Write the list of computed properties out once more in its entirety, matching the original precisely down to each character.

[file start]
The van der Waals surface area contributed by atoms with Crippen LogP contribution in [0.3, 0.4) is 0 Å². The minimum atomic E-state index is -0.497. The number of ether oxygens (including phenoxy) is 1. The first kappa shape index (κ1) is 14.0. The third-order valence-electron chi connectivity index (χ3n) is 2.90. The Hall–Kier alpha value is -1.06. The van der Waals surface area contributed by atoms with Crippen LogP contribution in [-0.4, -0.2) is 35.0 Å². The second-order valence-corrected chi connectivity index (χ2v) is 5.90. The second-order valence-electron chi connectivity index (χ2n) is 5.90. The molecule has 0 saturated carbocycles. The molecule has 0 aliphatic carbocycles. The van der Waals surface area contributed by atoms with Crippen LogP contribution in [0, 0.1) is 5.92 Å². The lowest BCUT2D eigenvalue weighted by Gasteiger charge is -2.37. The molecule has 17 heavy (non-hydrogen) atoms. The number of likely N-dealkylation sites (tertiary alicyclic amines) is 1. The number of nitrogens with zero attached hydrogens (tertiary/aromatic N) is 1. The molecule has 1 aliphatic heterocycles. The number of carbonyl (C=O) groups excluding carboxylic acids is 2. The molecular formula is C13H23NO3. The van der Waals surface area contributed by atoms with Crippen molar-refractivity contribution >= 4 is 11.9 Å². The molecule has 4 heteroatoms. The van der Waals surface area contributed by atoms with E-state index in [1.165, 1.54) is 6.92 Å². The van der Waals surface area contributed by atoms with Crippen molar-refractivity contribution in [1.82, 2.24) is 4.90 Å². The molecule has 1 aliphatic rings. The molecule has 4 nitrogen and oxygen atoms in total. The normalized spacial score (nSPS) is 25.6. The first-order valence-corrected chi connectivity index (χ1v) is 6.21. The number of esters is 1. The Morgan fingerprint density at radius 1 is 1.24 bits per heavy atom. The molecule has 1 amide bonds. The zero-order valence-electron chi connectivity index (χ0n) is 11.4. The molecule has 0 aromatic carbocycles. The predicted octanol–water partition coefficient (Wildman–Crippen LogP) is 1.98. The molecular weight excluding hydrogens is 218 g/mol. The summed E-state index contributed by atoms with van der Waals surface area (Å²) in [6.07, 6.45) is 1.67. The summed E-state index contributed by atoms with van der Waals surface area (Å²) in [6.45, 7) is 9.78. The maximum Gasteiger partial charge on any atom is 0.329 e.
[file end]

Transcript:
The van der Waals surface area contributed by atoms with Crippen LogP contribution in [0.3, 0.4) is 0 Å². The minimum atomic E-state index is -0.497. The number of ether oxygens (including phenoxy) is 1. The first kappa shape index (κ1) is 14.0. The third-order valence-electron chi connectivity index (χ3n) is 2.90. The Hall–Kier alpha value is -1.06. The van der Waals surface area contributed by atoms with Crippen LogP contribution in [-0.4, -0.2) is 35.0 Å². The second-order valence-corrected chi connectivity index (χ2v) is 5.90. The second-order valence-electron chi connectivity index (χ2n) is 5.90. The molecule has 0 saturated carbocycles. The molecule has 0 aliphatic carbocycles. The van der Waals surface area contributed by atoms with Crippen LogP contribution in [0, 0.1) is 5.92 Å². The lowest BCUT2D eigenvalue weighted by Gasteiger charge is -2.37. The molecule has 17 heavy (non-hydrogen) atoms. The number of likely N-dealkylation sites (tertiary alicyclic amines) is 1. The number of nitrogens with zero attached hydrogens (tertiary/aromatic N) is 1. The molecule has 1 aliphatic heterocycles. The number of carbonyl (C=O) groups excluding carboxylic acids is 2. The molecular formula is C13H23NO3. The van der Waals surface area contributed by atoms with Crippen molar-refractivity contribution >= 4 is 11.9 Å². The molecule has 4 heteroatoms. The van der Waals surface area contributed by atoms with E-state index in [1.165, 1.54) is 6.92 Å². The van der Waals surface area contributed by atoms with Crippen molar-refractivity contribution in [1.82, 2.24) is 4.90 Å². The molecule has 1 aliphatic rings. The molecule has 4 nitrogen and oxygen atoms in total. The normalized spacial score (nSPS) is 25.6. The first-order valence-corrected chi connectivity index (χ1v) is 6.21. The number of esters is 1. The Morgan fingerprint density at radius 1 is 1.24 bits per heavy atom. The molecule has 1 amide bonds. The zero-order valence-electron chi connectivity index (χ0n) is 11.4. The molecule has 0 aromatic carbocycles. The predicted octanol–water partition coefficient (Wildman–Crippen LogP) is 1.98. The molecular weight excluding hydrogens is 218 g/mol. The summed E-state index contributed by atoms with van der Waals surface area (Å²) in [6.07, 6.45) is 1.67. The summed E-state index contributed by atoms with van der Waals surface area (Å²) in [6.45, 7) is 9.78. The maximum Gasteiger partial charge on any atom is 0.329 e.